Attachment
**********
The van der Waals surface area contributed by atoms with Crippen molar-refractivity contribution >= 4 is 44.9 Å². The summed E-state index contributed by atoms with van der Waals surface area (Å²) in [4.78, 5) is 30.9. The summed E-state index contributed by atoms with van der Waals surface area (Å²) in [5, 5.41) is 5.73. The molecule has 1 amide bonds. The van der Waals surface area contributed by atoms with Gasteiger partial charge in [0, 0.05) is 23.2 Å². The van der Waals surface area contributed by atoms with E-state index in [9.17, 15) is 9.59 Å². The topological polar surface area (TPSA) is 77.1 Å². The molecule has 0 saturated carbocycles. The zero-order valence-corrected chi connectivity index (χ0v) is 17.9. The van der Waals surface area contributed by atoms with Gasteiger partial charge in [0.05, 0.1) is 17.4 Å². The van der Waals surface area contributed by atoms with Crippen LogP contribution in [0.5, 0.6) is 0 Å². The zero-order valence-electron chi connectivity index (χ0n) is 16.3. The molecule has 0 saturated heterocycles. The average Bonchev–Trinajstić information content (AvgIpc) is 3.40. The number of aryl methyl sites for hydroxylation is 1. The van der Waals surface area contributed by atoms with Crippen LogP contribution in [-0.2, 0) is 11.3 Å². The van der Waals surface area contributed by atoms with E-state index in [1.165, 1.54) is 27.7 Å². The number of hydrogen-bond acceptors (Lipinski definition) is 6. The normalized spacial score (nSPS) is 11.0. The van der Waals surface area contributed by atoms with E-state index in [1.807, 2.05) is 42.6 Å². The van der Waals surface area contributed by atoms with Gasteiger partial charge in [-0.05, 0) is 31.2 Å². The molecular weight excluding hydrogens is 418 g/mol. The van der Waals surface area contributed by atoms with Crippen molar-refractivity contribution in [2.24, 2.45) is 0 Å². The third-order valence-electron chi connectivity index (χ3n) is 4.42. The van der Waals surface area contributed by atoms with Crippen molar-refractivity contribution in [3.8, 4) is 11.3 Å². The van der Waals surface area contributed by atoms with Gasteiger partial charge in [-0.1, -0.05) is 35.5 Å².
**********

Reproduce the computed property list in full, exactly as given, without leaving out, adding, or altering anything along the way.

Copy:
The van der Waals surface area contributed by atoms with Crippen molar-refractivity contribution >= 4 is 44.9 Å². The summed E-state index contributed by atoms with van der Waals surface area (Å²) in [4.78, 5) is 30.9. The summed E-state index contributed by atoms with van der Waals surface area (Å²) in [5, 5.41) is 5.73. The molecule has 1 amide bonds. The van der Waals surface area contributed by atoms with Gasteiger partial charge in [0, 0.05) is 23.2 Å². The van der Waals surface area contributed by atoms with E-state index in [9.17, 15) is 9.59 Å². The topological polar surface area (TPSA) is 77.1 Å². The molecule has 0 saturated carbocycles. The zero-order valence-corrected chi connectivity index (χ0v) is 17.9. The van der Waals surface area contributed by atoms with Gasteiger partial charge in [0.05, 0.1) is 17.4 Å². The van der Waals surface area contributed by atoms with Crippen LogP contribution in [0.5, 0.6) is 0 Å². The zero-order valence-electron chi connectivity index (χ0n) is 16.3. The molecule has 0 saturated heterocycles. The average Bonchev–Trinajstić information content (AvgIpc) is 3.40. The number of aryl methyl sites for hydroxylation is 1. The van der Waals surface area contributed by atoms with Crippen LogP contribution in [-0.2, 0) is 11.3 Å². The van der Waals surface area contributed by atoms with E-state index in [1.165, 1.54) is 27.7 Å². The number of hydrogen-bond acceptors (Lipinski definition) is 6. The normalized spacial score (nSPS) is 11.0. The van der Waals surface area contributed by atoms with E-state index in [1.807, 2.05) is 42.6 Å². The van der Waals surface area contributed by atoms with Gasteiger partial charge in [-0.05, 0) is 31.2 Å². The molecular weight excluding hydrogens is 418 g/mol. The van der Waals surface area contributed by atoms with Crippen molar-refractivity contribution in [2.24, 2.45) is 0 Å². The third-order valence-electron chi connectivity index (χ3n) is 4.42. The van der Waals surface area contributed by atoms with Crippen molar-refractivity contribution in [3.8, 4) is 11.3 Å². The van der Waals surface area contributed by atoms with Gasteiger partial charge in [-0.1, -0.05) is 35.5 Å².